After my recent flurry of pheasant hunting photos, readers have been asking how to hunt South Dakota pheasants on a budget. So I’ll tell you.
First, you must realize that I’ve only been hunting pheasants in South Dakota for 50 years, so I don’t know everything. What I do know is that birds are easier to find today than they were from the mid-1960s through the early 1980s. Starting in 1985 the CRP (Conservation Reserve Program) added more than 2 million acres of dense, undisturbed grass habitat to the State. Bird numbers soared and folks finally saw what biologists and pheasant hunters had known for a long time: you can’t have pheasants without dense nesting and escape cover.
There isn’t as much CRP today as 10 years ago, but cover remains better than it was in the 1960 and 1970s. Given decent weather, South Dakota hens can produce bumper crops each year. And if you follow my directions, you can harvest some of that feathered crop.
First Step to Hunt South Dakota Pheasants
First, get on the South Dakota Game, Fish & Parks website and snoop around. Order the annual Public Hunting Atlas. This booklet of maps shows every free access public hunting acre in the state. There are roughly 1.7 million of these. Most are fair to outstanding pheasant habitat. State Game Production Areas, Walk-In Areas, CREP lands, and Waterfowl Production Areas provide the best pheasant habitat, but the U.S. Forest Service National Grasslands can be good in spots, too. The key is finding a mix of grass and grain crops.
My main point, however, is this: you and I have free access to nearly 2 million acres of pheasant habitat in the best pheasant producing state in the world. How cool is that?
To Successfully Hunt South Dakota Pheasants, Research Local Densities
Not all parts of the state have equal densities of pheasants. Local conditions from winter storms to spring floods, drought, fires, hail and agricultural practices can increase or decrease annual numbers. SDGFP does a good job of advertising annual ringneck population swings while highlighting the best areas, but these aren’t always the best for hunting. You have to play it smart.
How to Play Smart When You Hunt South Dakota Pheasants
When choosing your hunting destinations, balance bird densities with habitat access and hunter densities. Sometimes it’s better to hunt a less popular area because the competition is lower. You’re not bumping into other hunters and dogs on every public acre. Sometimes a lower pheasant density area has more and better public lands open to hunting. Over the years I’ve enjoyed productive hunts in the famous Winner and Chamberlain areas, but also in the Kadoka region, Aberdeen area and a few southeast counties. It all depends on the year and changing bird numbers. This year (2017) a wide swath of summer hail literally wiped out pheasants from one of my favorite hunting zones, so I had to shop elsewhere. By hunting CREP fields, my buddies and I did pretty well considering the overall pheasant population was down about 40%.
Whittle Down Options to Hunt South Dakota Pheasants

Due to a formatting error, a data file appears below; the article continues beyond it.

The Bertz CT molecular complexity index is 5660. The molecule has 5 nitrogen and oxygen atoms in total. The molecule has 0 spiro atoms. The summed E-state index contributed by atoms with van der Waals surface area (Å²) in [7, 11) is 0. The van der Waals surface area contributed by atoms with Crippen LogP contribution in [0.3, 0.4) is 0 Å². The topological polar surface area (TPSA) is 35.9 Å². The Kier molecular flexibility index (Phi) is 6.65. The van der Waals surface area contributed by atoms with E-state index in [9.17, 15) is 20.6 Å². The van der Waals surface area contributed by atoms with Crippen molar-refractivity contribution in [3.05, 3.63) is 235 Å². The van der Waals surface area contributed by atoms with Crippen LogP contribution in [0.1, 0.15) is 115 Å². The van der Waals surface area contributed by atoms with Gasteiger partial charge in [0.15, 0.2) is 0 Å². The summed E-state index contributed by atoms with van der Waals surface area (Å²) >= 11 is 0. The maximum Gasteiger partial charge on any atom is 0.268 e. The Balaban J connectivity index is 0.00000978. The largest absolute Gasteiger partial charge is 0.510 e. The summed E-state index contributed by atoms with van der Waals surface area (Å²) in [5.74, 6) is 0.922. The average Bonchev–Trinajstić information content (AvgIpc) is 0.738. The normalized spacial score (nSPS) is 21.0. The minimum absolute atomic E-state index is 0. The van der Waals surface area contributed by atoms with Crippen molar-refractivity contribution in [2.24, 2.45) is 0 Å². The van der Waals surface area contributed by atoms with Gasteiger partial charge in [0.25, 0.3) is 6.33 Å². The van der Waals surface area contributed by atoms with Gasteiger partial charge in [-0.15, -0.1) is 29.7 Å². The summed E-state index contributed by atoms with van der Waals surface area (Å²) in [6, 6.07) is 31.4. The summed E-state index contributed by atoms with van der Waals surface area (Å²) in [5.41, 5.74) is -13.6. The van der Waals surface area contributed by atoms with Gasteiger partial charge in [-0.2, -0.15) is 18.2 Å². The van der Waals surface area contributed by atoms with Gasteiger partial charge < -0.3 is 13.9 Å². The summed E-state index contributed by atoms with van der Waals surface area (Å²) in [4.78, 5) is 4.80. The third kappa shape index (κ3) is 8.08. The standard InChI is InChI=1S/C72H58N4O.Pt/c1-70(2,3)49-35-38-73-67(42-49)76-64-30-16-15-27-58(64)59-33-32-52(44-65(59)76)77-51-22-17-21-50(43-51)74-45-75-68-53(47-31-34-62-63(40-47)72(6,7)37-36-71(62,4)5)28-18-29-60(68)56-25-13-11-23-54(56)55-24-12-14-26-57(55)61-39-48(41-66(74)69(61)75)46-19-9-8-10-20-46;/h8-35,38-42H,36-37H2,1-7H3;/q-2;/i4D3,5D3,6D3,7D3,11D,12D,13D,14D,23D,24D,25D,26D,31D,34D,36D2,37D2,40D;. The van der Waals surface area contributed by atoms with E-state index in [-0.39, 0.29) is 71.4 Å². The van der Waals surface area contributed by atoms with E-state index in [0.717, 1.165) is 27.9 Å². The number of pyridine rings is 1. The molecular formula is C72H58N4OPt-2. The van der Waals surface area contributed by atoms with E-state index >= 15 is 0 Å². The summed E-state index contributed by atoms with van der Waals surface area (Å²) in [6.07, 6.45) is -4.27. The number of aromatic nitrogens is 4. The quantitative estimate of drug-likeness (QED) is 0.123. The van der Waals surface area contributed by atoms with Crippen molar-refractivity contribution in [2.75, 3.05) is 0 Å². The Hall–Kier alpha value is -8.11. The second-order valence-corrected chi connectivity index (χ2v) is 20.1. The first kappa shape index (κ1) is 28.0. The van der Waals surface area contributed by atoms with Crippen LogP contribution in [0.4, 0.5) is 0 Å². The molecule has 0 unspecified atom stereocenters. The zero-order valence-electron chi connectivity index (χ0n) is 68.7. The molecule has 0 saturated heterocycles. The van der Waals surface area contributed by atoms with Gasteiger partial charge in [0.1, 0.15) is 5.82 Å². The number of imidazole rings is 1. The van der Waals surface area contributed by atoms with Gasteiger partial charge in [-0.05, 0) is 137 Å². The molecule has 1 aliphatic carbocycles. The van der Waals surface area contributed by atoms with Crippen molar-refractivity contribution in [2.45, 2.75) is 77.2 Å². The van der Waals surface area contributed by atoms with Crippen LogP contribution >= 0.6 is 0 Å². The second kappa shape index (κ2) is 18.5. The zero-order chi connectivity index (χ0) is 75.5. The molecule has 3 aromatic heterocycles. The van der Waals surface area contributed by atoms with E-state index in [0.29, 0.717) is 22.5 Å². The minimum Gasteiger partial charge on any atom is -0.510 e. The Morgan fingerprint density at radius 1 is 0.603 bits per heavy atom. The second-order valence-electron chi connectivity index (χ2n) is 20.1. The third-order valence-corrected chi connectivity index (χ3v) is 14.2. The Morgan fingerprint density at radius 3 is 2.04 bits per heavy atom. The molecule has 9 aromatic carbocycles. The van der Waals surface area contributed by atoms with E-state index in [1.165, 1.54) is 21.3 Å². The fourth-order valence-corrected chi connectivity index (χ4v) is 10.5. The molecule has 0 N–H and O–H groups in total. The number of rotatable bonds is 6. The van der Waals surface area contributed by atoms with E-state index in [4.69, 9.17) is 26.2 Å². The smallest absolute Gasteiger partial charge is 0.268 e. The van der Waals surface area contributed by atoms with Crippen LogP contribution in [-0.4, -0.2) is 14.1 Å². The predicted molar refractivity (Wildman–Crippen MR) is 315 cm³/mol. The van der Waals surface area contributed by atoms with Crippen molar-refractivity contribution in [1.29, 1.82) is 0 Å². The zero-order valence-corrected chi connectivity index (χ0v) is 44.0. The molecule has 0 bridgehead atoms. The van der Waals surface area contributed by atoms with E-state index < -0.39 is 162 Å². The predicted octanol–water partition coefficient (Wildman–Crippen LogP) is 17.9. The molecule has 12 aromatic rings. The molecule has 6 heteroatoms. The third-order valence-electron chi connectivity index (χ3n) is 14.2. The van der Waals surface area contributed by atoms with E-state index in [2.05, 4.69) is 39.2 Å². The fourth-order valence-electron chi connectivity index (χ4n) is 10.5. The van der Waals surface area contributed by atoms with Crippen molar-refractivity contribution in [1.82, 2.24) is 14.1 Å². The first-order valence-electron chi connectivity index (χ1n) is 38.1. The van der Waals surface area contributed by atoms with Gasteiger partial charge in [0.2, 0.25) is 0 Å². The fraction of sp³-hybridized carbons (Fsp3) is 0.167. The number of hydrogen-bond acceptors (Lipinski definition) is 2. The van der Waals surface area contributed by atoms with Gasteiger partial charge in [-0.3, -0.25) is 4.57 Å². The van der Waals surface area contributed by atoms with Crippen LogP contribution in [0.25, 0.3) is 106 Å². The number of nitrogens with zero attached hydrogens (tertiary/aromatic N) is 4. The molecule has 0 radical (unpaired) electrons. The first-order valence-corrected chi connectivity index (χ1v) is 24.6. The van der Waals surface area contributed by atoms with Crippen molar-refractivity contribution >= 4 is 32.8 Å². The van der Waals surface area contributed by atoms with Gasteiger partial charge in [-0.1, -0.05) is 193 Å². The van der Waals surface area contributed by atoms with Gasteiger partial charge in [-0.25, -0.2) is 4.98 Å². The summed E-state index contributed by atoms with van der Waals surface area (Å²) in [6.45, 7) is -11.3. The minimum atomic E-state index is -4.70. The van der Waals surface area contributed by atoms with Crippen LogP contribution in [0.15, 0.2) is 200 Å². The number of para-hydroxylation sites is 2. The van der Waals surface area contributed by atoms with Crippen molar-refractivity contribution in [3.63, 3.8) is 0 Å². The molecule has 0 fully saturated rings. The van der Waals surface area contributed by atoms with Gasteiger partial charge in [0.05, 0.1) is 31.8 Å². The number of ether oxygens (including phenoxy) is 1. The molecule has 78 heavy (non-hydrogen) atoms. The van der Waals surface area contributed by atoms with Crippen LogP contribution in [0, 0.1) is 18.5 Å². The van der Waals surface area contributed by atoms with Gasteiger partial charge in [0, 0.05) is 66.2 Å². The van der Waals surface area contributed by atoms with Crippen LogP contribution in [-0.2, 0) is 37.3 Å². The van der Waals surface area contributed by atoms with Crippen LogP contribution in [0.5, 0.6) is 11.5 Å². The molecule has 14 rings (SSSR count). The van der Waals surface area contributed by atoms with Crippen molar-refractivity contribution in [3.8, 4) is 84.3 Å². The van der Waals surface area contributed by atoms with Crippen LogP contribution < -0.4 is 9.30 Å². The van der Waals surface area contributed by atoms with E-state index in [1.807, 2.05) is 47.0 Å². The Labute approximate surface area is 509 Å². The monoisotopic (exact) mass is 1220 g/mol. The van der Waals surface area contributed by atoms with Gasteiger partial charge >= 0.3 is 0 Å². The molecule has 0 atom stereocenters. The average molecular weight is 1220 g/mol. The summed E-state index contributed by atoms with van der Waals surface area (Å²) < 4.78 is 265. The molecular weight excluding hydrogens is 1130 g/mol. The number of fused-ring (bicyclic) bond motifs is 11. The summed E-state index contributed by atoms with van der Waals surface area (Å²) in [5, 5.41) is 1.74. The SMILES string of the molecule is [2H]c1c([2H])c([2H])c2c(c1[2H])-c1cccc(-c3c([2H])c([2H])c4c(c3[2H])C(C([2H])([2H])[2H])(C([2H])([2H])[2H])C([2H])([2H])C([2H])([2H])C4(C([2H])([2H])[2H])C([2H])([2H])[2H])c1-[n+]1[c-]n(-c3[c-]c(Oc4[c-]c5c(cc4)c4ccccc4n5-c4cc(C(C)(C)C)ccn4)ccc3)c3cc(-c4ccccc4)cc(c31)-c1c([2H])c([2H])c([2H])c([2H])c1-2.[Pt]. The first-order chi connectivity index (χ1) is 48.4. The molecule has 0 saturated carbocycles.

Once you’ve found your hunting grounds, hunt smart and whittle it down. Shooting hours don’t begin until 10 AM or 12 AM depending on the date. Regardless, by that time the birds have fed and are in or heading toward roost cover. This can be anything from a brushy thicket or strip of cedar trees to the grassy edge of a grain field or a dense cattail slough. The later the season and the greater the hunting pressure, the denser the cover birds will hide in.
From mid-morning through early afternoon, pheasants hide from four legged, two-legged and winged predators, but at about 3 PM they begin moving toward feeding sites for the evening meal. This is when I bag most of my birds by quietly walking the grassy edge between a grain field (corn or milo are best) and CRP grass or cattail/bulrush slough. Most of the birds walk to this edge, then slip into the grain field just far enough to find their kernels. After filling their crops, they walk or fly back into a grass field for the night. Stay in the grass 10 to 20 yards from the open grain field and you should flush birds.
Spomer’s Secret for Finding Pressured Birds
I’ll let you in on one of my secrets: hunt the odd places. If everyone and his dog are pounding the CRP grass, WPA sloughs, and GPS shelter belts, snoop around for an odd patch of weeds in a remote corner. Look for a short grass CRP field. Harried roosters will crouch and hide in some pretty strange places when they’re bumped from denser cover. We’ve even found them in plowed fields.
Throw Caution to the Winds to Hunt South Dakota Pheasants
Don’t let fear of the unknown hinder you. Of all hunting opportunities in America, none is as much a sure thing as a SD public land pheasant hunt. You may not find as many birds as we 50-year veterans do, but you’ll find plenty and learn as you go. Licenses are running about $125 these days, but there are no trespass fees on those millions of acres of public access hunting lands. Hunt pheasants in South Dakota and you’ll likely enjoy the best, most productive, most memorable upland bird hunting of your life.
Author Ron Spomer began to hunt South Dakota pheasants at age 13. That was a long time ago.